By FLStyle 4 Comments
This weekend the announcement was made that Capcom had given IGN's IGN Pro League its blessing to use its games. For the first time Street Fighter games will have official tournaments at an eSports event, namely the biggest name Super Street Fighter IV: Arcade Edition and the most infamous game of modern times, Street Fighter X Tekken. Interestingly the most watched game at EVO 2012, Ultimate Marvel vs. Capcom 3 (which peaked at 99,000 viewers on the English speaking Twitch.tv channel alone), is notably absent for now.
Over the past 18 months, the four-way debate has been going on between:
- the eSports community who want fighting games at their events as the next step to becoming the next Poker Series boom
- the top FGC players who want to compete on the bigger stage and grow the community
- the majority of the FGC who don't want to sacrifice everything they've built themselves on a gamble of conforming to eSports
- Capcom, who refused to believe that any eSports organisation would do right by their games and community after MLG had previously burned bridges*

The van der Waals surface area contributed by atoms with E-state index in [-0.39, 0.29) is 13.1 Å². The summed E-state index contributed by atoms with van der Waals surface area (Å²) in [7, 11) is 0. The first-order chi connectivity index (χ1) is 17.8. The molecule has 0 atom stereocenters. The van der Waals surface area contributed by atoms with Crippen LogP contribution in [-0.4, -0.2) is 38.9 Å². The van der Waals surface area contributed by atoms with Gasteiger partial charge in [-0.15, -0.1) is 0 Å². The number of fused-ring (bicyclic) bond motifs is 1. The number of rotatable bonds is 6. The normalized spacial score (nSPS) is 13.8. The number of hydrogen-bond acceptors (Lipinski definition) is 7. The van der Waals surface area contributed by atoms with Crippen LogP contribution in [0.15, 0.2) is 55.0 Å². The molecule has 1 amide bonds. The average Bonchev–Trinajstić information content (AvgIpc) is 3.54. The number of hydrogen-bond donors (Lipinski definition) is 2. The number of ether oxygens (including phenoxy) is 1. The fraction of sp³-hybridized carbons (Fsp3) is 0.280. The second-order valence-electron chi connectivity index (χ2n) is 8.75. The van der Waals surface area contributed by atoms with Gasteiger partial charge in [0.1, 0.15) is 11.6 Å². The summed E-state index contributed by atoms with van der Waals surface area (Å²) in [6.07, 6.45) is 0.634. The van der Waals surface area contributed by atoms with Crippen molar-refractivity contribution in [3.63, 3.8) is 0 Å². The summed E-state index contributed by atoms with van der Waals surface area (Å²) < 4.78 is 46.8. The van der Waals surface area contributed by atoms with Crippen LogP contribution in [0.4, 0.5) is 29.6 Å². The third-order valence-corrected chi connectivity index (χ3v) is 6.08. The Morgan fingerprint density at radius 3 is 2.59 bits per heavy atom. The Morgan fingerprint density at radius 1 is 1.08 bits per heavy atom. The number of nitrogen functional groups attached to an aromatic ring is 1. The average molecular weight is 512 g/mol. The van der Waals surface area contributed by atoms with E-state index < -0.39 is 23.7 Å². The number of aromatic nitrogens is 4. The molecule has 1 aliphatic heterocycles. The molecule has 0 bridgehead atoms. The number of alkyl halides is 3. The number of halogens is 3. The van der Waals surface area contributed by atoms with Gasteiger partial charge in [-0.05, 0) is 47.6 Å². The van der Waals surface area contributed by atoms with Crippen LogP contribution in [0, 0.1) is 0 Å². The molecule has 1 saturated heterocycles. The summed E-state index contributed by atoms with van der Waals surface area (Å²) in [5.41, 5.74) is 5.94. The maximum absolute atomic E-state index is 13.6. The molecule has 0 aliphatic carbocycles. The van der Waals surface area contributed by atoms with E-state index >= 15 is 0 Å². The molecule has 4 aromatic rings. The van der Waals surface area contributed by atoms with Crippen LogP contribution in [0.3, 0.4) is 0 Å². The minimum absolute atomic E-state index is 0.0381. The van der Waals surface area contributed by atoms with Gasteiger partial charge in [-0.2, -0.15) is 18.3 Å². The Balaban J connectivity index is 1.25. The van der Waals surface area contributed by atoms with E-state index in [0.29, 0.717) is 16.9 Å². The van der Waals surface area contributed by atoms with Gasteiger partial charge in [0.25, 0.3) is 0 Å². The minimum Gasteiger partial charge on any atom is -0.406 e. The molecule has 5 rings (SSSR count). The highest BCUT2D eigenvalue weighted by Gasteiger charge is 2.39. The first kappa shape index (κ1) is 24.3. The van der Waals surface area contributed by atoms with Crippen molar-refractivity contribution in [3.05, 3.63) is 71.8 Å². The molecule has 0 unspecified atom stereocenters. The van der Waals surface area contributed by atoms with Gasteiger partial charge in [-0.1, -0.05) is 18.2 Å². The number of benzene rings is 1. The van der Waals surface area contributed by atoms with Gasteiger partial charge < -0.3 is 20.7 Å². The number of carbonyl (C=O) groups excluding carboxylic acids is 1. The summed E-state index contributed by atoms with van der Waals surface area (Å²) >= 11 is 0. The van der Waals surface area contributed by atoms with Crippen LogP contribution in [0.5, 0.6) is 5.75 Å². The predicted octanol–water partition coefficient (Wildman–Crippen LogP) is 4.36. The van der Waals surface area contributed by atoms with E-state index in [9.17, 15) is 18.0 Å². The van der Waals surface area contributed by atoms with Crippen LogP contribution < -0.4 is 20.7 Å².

Back in the early days of eSports when the internet wasn't as accessible as it is today, when MLG featured a Street Fighter game an in eSports event, it had 1) only one stream for multiple games, which caused animosity between different gaming communities colliding in stream chats and 2) very little community input, tournaments where run on the whims of MLG, against the community and Capcom's wishes.
Now it seems, three of the four, IPL, Capcom and the top FGC players, have come to an agreement. Whether the rest of the FGC will follow remains to be seen, but here's what been said so far:
What is Capcom saying:
Matt Dahlgren of Capcom explains that it was the lack of confidence in potential partners that led to Capcom staying away from eSports events and focusing on supporting grassroots events. One of the main reasons cited is the tendency for eSports events to force a divide in players by hosting events at the same weekends as some of the major FGC events. Capcom won't merely let IPL use their games, they're going to have an integral part in making sure it's done right. One part of this includes installing a member of the FGC in IPL to represent the majority of the FGC, to make sure that their voice is represented. That man is Mike Ross.